Knock is a kernel patch that implements a new NAT-compatible, TCP option for stealthy port knocking with a few new twists for improved security.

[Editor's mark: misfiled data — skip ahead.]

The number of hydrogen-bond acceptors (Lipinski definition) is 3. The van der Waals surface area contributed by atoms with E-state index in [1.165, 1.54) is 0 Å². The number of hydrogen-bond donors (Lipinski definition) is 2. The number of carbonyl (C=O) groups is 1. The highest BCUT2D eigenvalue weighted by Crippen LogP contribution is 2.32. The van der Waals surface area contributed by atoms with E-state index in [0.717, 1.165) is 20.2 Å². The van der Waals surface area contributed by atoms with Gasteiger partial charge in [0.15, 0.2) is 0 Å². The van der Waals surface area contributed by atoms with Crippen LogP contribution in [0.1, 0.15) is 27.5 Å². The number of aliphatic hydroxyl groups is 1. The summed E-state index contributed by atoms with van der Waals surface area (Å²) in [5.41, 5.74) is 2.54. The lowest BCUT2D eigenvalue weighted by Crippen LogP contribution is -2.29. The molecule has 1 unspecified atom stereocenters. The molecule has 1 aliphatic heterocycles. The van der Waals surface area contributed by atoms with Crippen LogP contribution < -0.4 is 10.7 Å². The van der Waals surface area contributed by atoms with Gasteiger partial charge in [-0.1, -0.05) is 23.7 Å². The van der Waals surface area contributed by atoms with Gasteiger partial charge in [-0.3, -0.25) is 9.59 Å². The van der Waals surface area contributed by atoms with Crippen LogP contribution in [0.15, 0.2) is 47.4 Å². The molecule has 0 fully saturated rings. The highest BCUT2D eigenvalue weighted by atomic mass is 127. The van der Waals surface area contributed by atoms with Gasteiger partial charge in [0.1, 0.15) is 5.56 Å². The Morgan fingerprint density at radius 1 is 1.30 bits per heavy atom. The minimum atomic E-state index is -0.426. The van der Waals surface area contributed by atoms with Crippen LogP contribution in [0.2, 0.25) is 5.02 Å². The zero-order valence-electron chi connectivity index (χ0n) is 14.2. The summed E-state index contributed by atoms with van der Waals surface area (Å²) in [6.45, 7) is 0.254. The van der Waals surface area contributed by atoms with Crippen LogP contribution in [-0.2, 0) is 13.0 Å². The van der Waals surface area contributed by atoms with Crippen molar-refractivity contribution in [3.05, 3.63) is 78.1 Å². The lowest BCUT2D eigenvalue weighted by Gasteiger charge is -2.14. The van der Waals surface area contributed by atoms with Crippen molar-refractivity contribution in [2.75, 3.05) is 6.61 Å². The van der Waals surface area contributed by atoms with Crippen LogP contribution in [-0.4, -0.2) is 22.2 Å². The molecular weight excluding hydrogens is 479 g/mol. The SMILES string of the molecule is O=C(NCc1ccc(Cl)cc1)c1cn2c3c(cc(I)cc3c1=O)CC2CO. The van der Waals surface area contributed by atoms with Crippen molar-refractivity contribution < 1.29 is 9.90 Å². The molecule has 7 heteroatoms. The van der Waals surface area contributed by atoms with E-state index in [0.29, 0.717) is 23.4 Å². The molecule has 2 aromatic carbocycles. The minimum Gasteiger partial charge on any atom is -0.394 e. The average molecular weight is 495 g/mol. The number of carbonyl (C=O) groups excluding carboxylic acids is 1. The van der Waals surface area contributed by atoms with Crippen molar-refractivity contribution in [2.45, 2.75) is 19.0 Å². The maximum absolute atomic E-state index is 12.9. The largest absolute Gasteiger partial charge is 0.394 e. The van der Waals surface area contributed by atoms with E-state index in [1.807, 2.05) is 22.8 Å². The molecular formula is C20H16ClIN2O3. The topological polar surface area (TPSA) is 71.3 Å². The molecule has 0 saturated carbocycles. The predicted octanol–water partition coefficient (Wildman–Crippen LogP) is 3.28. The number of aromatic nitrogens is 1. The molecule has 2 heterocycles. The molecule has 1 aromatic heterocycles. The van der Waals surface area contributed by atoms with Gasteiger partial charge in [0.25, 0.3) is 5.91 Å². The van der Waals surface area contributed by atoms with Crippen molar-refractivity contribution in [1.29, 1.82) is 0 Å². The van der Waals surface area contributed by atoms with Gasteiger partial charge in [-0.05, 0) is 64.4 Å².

Today, port scanners can scan all IPv4 addresses in less than one hour. Port knocking is a method for making TCP servers less visible on the Internet. The basic idea is to make a TCP server not respond (positively) to a TCP SYN request unless a particular "knock" packet has been sent first. This can be helpful for security, as an attacker that cannot establish a TCP connection also cannot really attack the TCP server. There are a bunch of existing user-space tools, such as Knock Knock and knockd. Most of these implementations send some other traffic (such as a UDP packet) to the target host to have it (briefly) open the server port. A particularly noteworthy recent idea in this domain is the SilentKnock, which adds the idea of integrating the knock secret in the initial TCP SYN packet in the SQN field, which is a technique borrowed from network steganography.